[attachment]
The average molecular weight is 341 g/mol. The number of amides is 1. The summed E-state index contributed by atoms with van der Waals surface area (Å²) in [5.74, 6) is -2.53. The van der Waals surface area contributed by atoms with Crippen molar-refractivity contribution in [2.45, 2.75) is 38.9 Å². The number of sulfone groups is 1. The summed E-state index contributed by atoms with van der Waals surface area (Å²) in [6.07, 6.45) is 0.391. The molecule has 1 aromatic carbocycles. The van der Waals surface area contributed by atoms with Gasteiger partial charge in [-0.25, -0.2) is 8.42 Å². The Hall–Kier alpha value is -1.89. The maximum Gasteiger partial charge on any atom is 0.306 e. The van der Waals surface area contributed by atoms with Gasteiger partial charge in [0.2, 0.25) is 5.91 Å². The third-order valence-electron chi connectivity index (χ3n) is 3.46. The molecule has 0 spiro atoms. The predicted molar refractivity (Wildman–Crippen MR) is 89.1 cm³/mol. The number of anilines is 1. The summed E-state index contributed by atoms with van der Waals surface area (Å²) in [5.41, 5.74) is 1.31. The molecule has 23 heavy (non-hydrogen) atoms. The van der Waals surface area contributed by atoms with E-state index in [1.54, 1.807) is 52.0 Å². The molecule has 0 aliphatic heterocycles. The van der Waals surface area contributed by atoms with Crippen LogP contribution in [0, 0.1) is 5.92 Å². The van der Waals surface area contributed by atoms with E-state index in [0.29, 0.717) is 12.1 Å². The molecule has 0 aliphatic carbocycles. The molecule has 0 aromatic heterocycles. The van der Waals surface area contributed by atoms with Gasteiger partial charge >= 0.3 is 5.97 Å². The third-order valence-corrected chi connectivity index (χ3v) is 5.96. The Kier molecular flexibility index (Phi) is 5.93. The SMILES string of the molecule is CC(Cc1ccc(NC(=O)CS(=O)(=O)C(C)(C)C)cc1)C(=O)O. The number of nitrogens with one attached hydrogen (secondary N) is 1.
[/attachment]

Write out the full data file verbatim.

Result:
The average molecular weight is 341 g/mol. The number of amides is 1. The summed E-state index contributed by atoms with van der Waals surface area (Å²) in [5.74, 6) is -2.53. The van der Waals surface area contributed by atoms with Crippen molar-refractivity contribution in [2.45, 2.75) is 38.9 Å². The number of sulfone groups is 1. The summed E-state index contributed by atoms with van der Waals surface area (Å²) in [6.07, 6.45) is 0.391. The molecule has 1 aromatic carbocycles. The van der Waals surface area contributed by atoms with Gasteiger partial charge in [-0.25, -0.2) is 8.42 Å². The Hall–Kier alpha value is -1.89. The maximum Gasteiger partial charge on any atom is 0.306 e. The van der Waals surface area contributed by atoms with Gasteiger partial charge in [0.2, 0.25) is 5.91 Å². The third-order valence-electron chi connectivity index (χ3n) is 3.46. The molecule has 0 spiro atoms. The predicted molar refractivity (Wildman–Crippen MR) is 89.1 cm³/mol. The number of anilines is 1. The summed E-state index contributed by atoms with van der Waals surface area (Å²) in [5.41, 5.74) is 1.31. The molecule has 23 heavy (non-hydrogen) atoms. The van der Waals surface area contributed by atoms with E-state index in [1.54, 1.807) is 52.0 Å². The molecule has 0 aliphatic heterocycles. The van der Waals surface area contributed by atoms with Crippen LogP contribution in [0, 0.1) is 5.92 Å². The van der Waals surface area contributed by atoms with E-state index in [0.29, 0.717) is 12.1 Å². The molecule has 0 aliphatic carbocycles. The molecule has 0 aromatic heterocycles. The van der Waals surface area contributed by atoms with Gasteiger partial charge >= 0.3 is 5.97 Å². The third-order valence-corrected chi connectivity index (χ3v) is 5.96. The Kier molecular flexibility index (Phi) is 5.93. The SMILES string of the molecule is CC(Cc1ccc(NC(=O)CS(=O)(=O)C(C)(C)C)cc1)C(=O)O. The number of nitrogens with one attached hydrogen (secondary N) is 1.